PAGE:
We’re still gravitating toward that big causal question—but with that caveat, I can describe some things that are associated with it. For example, for decades the U.S. has experienced deindustrialization and various other changes in jobs and the economy, and rural areas have really suffered. Urban areas have adapted more effectively and created new jobs in technology, the service sector, and the knowledge economy. We think that economic deterioration has perhaps led to more resentment and grievance-style politics, but we're still trying to understand that.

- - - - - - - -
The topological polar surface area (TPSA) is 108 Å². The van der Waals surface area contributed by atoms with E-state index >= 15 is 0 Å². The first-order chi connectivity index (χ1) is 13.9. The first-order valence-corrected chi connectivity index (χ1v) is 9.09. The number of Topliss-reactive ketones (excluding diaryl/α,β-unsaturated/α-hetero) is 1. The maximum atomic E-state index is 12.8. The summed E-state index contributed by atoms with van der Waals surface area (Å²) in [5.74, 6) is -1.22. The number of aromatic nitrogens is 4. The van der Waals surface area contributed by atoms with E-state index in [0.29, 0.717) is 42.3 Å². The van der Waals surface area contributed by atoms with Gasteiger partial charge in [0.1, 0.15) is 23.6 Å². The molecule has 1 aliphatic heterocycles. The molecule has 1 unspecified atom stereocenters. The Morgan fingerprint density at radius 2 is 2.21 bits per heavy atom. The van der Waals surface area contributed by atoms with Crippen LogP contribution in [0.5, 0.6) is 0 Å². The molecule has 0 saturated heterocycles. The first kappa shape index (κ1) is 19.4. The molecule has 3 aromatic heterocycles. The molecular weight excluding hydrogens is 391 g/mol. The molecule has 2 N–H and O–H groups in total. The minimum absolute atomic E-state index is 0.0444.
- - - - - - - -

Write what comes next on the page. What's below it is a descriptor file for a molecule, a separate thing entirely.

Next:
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What’s another potential cause?

One fascinating change is the role of higher education. In the 1980s, counties that had more college graduates tended to vote Republican, and that has totally flipped; those places now tend to vote for Democrats. And increasingly, there are more highly educated people in urban areas, where as in the 1970s, rural and urban areas were barely different in their percentages of college grads.

Is an urban/rural political divide inherently bad?

It should not be—but we think it’s leading to more tribalism, and damage to democracy.

How so?